So who would we consider for the next head football coach at Auburn? The list below is not a list of the best college football coaches in the country overall. It is a list of the best coaches that we think Auburn has a chance to get.
- Chris Peterson, Boise State. (As John says, you have to make the call.)
- Jimbo Fisher, FSU. (This has been the hot rumor, but we doubt it—we suspect he’s using Auburn as leverage for a raise in Tallahassee. Even so, the thought of his maybe bringing the legendary Dameyune Craig back to the Plains as recruiting boss is very encouraging.)
- Gary Patterson, TCU. (Rumors have him lined up for Arkansas, though. We’ll see.)
- 4. Gus Malzhan, Arkansas State. (Obviously he’s very familiar with Auburn’s players and situation, and now he has some head coaching experience.)
- Charlie Strong, Louisville. (Tough, hard-nosed, and well-respected coach who’s been doing very well at Louisville. But would he leave the Cardinals so soon?)
- Al Golden, Miami. (Making the best of a bad situation in south Florida.)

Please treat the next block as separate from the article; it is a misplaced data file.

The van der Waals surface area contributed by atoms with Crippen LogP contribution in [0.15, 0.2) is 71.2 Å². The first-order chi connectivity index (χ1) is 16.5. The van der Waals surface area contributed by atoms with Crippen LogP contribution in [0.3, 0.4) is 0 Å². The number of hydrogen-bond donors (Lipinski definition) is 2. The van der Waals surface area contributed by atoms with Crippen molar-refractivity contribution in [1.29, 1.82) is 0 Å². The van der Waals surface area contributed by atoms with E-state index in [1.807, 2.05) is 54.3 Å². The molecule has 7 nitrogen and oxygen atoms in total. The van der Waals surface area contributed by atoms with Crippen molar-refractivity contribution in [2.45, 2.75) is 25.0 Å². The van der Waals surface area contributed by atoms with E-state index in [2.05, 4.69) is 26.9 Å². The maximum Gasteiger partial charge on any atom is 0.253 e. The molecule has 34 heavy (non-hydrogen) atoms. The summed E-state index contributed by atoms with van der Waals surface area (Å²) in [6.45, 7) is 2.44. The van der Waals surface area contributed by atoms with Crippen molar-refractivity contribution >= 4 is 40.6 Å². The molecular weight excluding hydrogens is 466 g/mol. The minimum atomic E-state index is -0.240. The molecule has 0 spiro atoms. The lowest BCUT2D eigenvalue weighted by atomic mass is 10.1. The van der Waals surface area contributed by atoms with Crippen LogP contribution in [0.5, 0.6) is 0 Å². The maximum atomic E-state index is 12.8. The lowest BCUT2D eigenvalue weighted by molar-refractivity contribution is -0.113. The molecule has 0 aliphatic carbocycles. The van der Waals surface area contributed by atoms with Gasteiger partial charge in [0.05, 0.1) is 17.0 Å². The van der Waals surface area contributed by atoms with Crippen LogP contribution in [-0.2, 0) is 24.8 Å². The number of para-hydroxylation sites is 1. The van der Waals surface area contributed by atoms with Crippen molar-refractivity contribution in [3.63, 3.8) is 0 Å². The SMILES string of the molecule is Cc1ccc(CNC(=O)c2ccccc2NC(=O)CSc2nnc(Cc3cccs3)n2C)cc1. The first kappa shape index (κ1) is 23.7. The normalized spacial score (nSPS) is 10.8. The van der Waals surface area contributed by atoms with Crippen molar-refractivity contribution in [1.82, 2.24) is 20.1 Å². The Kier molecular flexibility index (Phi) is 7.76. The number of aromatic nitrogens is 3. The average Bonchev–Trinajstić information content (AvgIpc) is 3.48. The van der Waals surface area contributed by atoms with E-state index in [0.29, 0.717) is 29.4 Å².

- Art Briles, Baylor. (Hey, you want offense?)
- Todd Berry, Louisiana-Monroe. (We all saw how good they’ve become this year.)
- Gus Malzhan.
- Gus Malzhan.
- Gus Malzahn.
- Kevin Sumlin and his entire staff.
Alabama A&M—Hey, isn’t that basically what Auburn is?
Alabama A&M is a I-AA team from the SWAC that is 7-3 so far this year. They have not played a Division I opponent all season. For comparison purposes, a 6-4 SWAC team, Jackson State, lost to Mississippi State 56-9. Jackson State defeated Alabama A&M last weekend 35-21.
We hope—we truly, truly hope—that means Auburn won’t be approaching halftime in another 0-0 tie with a cupcake. The Tigers were able to turn it on in the second half against New Mexico State; there will be no excuse if they struggle to pull away from the Bulldogs from Huntsville.